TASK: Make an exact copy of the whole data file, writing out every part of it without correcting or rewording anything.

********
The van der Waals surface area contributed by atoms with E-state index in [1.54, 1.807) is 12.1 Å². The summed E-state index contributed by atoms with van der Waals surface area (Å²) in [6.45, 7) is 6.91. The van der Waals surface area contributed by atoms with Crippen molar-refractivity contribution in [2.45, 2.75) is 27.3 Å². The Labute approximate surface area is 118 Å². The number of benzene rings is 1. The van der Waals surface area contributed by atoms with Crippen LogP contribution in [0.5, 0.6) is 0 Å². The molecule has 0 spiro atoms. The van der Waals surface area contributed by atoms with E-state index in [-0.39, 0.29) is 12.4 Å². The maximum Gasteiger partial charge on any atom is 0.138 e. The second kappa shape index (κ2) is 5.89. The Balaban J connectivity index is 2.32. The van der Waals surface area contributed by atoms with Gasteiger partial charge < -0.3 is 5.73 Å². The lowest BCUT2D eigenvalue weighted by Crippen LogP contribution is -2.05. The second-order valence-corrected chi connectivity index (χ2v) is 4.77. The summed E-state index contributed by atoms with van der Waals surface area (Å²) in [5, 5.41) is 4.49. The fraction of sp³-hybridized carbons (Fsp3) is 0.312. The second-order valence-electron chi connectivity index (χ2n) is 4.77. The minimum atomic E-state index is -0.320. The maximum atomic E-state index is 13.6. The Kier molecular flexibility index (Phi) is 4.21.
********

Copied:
The van der Waals surface area contributed by atoms with E-state index in [1.54, 1.807) is 12.1 Å². The summed E-state index contributed by atoms with van der Waals surface area (Å²) in [6.45, 7) is 6.91. The van der Waals surface area contributed by atoms with Crippen molar-refractivity contribution in [2.45, 2.75) is 27.3 Å². The Labute approximate surface area is 118 Å². The number of benzene rings is 1. The van der Waals surface area contributed by atoms with Crippen LogP contribution in [0.5, 0.6) is 0 Å². The molecule has 0 spiro atoms. The van der Waals surface area contributed by atoms with E-state index in [-0.39, 0.29) is 12.4 Å². The maximum Gasteiger partial charge on any atom is 0.138 e. The second kappa shape index (κ2) is 5.89. The Balaban J connectivity index is 2.32. The van der Waals surface area contributed by atoms with Gasteiger partial charge < -0.3 is 5.73 Å². The lowest BCUT2D eigenvalue weighted by Crippen LogP contribution is -2.05. The second-order valence-corrected chi connectivity index (χ2v) is 4.77. The summed E-state index contributed by atoms with van der Waals surface area (Å²) in [5, 5.41) is 4.49. The fraction of sp³-hybridized carbons (Fsp3) is 0.312. The second-order valence-electron chi connectivity index (χ2n) is 4.77. The minimum atomic E-state index is -0.320. The maximum atomic E-state index is 13.6. The Kier molecular flexibility index (Phi) is 4.21.